It is hereby declared to be the policy of the United States that certain selected rivers of the nation which, with their immediate environments, possess outstandingly remarkable scenic, recreational, geologic, fish and wildlife, historic, cultural or other similar values, shall be preserved in free-flowing condition, and that they and their immediate environments shall be protected for the benefit and enjoyment of present and future generations.
Wild and Scenic Rivers Act October 2, 1968
I grew up on Rivers, and they raised me as their own.
Some of these rivers I lived around were unnaturally constrained: their waters warmed, their sediments backed up and their fish destroyed for the benefit of industrial progress. As a kid I never wanted to swim in the waters of the Snake and Clearwater confluence. I turned down the invitations of my friends whenever they went jet boating in the Lewis-Clark Valley. I couldn’t stand the thought of spending a day stranded afloat on those gasoline smelling waters.
I knew there were cleaner rivers out there because I also grew up with the free flowing rivers of the Bitterroots. My father was a passionate fly fisherman, and he took the whole family up the Clearwater and Lochsa rivers in the late summer and fall.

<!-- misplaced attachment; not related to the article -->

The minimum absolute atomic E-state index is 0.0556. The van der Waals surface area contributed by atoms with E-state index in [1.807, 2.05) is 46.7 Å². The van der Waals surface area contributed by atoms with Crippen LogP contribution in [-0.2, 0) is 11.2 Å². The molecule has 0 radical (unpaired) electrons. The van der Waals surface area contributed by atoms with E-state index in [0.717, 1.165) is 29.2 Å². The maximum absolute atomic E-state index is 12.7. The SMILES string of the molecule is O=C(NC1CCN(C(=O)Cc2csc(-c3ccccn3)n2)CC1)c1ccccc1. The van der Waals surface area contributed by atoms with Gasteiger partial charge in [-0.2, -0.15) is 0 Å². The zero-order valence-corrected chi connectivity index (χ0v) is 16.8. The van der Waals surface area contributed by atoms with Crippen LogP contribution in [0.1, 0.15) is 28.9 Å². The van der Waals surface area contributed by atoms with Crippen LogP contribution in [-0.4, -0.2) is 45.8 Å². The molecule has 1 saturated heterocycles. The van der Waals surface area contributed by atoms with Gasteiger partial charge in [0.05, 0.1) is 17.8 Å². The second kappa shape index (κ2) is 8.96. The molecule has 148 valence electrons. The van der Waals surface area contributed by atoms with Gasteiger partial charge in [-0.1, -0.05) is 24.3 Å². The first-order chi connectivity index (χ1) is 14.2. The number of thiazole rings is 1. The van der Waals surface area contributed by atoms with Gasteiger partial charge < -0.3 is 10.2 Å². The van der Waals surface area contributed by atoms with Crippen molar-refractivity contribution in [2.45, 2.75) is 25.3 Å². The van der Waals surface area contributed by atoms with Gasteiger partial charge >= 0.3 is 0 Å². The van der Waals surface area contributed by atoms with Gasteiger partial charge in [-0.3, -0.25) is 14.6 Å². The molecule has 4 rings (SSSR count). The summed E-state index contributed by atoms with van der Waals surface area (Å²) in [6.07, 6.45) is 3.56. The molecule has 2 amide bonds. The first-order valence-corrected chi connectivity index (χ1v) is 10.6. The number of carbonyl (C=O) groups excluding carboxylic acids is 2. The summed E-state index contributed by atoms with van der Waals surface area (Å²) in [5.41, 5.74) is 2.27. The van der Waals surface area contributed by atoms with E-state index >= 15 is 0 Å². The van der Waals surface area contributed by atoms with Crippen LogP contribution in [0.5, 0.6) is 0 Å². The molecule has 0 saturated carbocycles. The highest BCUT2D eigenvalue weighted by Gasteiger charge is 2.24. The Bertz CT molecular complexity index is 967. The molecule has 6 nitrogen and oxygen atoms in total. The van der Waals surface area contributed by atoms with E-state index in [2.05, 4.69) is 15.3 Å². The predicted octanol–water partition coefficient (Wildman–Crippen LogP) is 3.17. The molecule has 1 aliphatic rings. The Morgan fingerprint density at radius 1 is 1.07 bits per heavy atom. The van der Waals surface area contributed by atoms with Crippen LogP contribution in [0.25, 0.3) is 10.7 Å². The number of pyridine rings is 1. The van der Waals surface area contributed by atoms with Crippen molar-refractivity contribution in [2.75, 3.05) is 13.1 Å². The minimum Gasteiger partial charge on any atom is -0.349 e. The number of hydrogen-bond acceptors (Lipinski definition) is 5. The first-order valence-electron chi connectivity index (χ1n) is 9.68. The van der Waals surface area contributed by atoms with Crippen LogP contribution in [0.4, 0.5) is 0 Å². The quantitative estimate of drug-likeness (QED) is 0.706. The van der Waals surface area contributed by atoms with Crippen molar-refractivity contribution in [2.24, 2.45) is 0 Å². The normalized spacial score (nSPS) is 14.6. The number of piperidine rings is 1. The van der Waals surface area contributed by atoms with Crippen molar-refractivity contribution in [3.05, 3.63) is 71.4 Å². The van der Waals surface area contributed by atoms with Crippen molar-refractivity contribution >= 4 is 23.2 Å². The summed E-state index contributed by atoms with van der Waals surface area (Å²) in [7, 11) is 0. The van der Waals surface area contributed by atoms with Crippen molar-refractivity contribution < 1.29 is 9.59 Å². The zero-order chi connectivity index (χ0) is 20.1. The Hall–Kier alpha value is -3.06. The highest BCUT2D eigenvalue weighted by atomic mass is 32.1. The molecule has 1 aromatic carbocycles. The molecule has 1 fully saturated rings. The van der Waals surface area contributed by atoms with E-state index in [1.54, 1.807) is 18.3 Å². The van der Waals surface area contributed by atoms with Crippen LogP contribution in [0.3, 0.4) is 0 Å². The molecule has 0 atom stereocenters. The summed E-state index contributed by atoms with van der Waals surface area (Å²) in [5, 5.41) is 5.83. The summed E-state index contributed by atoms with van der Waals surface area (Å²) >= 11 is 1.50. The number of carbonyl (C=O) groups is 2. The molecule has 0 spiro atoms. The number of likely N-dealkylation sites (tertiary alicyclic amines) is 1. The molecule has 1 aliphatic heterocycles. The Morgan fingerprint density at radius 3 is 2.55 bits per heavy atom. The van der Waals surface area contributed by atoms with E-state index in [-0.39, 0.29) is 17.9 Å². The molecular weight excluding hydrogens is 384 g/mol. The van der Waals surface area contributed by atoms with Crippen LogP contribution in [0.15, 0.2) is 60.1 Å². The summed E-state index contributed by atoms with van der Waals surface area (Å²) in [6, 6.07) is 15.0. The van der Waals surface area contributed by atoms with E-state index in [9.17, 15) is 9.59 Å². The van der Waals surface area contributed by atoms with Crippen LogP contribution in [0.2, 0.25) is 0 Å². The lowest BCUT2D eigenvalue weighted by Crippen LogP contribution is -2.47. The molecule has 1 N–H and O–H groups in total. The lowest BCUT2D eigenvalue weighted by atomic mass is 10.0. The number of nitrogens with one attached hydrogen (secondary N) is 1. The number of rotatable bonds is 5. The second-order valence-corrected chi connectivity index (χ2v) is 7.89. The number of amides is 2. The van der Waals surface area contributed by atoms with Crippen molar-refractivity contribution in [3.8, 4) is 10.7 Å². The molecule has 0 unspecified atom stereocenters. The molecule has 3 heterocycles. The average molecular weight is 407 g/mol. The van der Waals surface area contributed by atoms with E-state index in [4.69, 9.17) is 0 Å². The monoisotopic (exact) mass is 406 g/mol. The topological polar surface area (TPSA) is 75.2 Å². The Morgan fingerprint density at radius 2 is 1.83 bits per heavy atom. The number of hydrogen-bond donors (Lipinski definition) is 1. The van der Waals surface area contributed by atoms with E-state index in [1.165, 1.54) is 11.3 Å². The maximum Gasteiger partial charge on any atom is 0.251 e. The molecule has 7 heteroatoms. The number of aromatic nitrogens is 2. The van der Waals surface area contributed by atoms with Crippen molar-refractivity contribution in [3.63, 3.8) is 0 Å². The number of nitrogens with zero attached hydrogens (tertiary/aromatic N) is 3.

I spent days on the clear banks of the Lochsa, chasing butterflies and minnows. I learned there that even the smallest creek can’t be dammed by the devious efforts of my brother and I. I swam in the clear, still waters while my parents taught me to respect the swift-moving currents. I watched my Mom and Dad pull countless shimmering rainbow trout from those smooth waters. I watched all of them return to the river for the next angler.
As a kid, I had no idea why the confluence in the Valley was so different from the rivers upstream. Now, I know the quote above is the defining difference between the two.
The Wild and Scenic Rivers Act is an ideal, a passion put into words by Senator Frank Church and others like him. Thanks to those written words here I am now, guiding on the Rogue River, another one of the original eight set aside by the act. I’m enjoying this river as many have enjoyed it before me, and many will after.
And with a bit hope, luck, and the help of those like Church, my children won’t be afraid of swimming in the Confluence of the Lewis Clark Valley.